Then the next bad decision was not accounting for heavy key chains. This could have been a simple oversight or a choice to save money.

    At some level every decision is a good decision, just not across all categories of cost, safety, company image, etc.

  37. XA351GT Says:

    Hey that’s a nice looking Ford at the end of the 1st segment , oh wait it’s a Audi? Sorry the grille fooled me . What is this now 4 or 5 brands with that shape. Come on guys ,quit playing follow the leader.

  38. Alex Wellington Says:

    Accord vs Camry: Who was the real best seller in 2013? !

    TTAC reveals, it was actually the ACCORD who topped RETAIL sales:

    “Although the Honda Accord finished second to the Toyota Camry in the official sales rankings, Honda is touting the Accord’s dominance in retail sales, which accounted for 98 percent of overall Accord sales.

    By contrast, Bloomberg reports that Toyota’s retail mix for the Camry was 84 percent, with 342,007 Camrys ending up in the hands of retail customers. The Accord sold 360,089 units at retail.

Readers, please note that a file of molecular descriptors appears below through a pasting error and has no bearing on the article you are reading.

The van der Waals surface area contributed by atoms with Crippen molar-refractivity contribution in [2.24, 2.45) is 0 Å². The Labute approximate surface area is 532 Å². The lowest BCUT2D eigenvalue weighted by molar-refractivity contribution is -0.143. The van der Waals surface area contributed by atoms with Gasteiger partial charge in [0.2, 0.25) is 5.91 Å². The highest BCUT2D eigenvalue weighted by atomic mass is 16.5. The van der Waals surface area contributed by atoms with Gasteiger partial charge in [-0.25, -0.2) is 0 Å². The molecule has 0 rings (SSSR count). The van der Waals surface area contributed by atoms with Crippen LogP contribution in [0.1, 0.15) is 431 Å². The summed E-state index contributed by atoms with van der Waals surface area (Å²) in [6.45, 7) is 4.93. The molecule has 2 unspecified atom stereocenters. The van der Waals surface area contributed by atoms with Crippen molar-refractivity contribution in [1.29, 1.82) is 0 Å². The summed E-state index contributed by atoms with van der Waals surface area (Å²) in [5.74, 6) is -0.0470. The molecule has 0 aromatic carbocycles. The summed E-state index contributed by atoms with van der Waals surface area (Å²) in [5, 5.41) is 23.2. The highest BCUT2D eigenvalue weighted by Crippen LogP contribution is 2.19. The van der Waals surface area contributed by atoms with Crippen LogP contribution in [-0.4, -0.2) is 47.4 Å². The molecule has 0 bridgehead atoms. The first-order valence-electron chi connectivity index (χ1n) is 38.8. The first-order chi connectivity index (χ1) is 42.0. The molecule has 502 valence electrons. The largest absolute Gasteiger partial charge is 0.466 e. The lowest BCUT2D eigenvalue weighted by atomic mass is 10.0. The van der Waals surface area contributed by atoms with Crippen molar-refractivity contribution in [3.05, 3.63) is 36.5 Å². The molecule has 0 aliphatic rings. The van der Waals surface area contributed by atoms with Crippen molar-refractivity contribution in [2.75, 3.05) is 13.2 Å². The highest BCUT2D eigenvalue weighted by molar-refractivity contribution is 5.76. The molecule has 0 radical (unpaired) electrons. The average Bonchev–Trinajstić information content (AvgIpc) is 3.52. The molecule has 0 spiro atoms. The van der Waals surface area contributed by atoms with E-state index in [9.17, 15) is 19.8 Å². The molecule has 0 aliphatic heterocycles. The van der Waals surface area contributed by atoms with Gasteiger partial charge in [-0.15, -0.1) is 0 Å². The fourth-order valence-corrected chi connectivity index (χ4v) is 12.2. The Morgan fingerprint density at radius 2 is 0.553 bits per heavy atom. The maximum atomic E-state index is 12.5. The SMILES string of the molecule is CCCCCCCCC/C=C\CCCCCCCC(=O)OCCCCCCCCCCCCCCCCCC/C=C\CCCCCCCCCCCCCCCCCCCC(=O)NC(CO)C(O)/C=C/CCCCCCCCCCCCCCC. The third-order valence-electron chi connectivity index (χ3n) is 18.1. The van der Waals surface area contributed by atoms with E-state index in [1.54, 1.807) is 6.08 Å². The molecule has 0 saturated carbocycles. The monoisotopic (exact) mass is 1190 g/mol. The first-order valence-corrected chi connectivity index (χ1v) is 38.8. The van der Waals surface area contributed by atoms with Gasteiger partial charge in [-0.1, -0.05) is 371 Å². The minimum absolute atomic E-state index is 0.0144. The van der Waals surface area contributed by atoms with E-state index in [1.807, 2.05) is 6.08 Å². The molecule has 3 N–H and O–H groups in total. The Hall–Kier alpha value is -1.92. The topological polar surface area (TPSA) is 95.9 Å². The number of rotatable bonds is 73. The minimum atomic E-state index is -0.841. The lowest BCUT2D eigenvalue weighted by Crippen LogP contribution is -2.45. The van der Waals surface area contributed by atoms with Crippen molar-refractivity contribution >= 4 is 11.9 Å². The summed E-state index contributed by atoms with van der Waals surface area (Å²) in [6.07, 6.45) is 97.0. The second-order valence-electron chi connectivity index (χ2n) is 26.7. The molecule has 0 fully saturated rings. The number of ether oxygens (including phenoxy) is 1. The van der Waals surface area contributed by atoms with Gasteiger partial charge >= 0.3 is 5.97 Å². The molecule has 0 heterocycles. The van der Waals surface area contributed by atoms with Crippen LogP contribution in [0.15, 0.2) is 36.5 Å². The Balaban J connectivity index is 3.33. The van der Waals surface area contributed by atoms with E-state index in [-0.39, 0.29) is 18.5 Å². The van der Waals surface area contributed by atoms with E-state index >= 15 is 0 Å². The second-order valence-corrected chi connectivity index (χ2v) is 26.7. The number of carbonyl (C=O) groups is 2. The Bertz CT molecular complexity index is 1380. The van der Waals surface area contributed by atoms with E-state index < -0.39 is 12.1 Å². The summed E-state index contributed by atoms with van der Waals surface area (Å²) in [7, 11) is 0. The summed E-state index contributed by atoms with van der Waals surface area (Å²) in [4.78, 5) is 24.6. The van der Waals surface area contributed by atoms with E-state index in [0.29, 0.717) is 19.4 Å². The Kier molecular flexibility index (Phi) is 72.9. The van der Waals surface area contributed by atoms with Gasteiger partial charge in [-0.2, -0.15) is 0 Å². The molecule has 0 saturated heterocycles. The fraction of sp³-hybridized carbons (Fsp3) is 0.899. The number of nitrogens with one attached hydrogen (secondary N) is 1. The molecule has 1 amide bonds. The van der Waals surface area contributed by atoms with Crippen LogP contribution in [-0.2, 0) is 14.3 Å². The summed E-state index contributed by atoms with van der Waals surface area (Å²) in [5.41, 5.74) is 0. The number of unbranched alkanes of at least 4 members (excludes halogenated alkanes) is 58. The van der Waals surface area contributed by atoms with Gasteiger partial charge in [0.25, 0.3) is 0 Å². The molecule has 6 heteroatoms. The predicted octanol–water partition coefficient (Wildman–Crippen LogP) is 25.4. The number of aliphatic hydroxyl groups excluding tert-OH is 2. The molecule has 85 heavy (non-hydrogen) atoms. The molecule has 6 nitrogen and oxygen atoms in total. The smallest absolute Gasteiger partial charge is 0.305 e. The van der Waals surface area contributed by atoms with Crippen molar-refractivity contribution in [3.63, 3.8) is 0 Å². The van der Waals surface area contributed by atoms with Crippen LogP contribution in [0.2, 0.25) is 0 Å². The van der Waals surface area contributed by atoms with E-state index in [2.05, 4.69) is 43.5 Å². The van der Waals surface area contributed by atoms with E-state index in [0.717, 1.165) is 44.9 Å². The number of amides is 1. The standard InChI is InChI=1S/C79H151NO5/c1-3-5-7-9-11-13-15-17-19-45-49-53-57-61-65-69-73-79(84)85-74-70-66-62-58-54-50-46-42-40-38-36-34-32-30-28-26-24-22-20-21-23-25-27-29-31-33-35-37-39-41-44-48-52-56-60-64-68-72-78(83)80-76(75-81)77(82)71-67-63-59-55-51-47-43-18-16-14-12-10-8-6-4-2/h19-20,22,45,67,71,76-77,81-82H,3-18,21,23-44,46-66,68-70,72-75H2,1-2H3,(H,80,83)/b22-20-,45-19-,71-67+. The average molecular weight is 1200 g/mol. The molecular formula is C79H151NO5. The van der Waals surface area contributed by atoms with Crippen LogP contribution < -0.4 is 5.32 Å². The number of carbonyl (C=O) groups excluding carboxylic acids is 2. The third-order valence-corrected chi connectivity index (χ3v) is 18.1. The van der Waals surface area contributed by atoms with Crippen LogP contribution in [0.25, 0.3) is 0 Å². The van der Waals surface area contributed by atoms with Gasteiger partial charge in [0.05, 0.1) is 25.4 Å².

Retail sales are more profitable for auto makers, and contribute to better resale value, but many OEMs rely on fleet sales to move inventory…”

    I repeat my opinion that the current Accord is a great vehicle for its segment. No wonder it dominates it.

  39. Kit Gerhart Says:

    38,
    It looks like the main people who hate CVT’s are the “journalists” who write about cars, and always complain about them. A large majority of those Accords would have CVT’s, so actual buyers must like them just fine.

  40. Alex Wellington Says: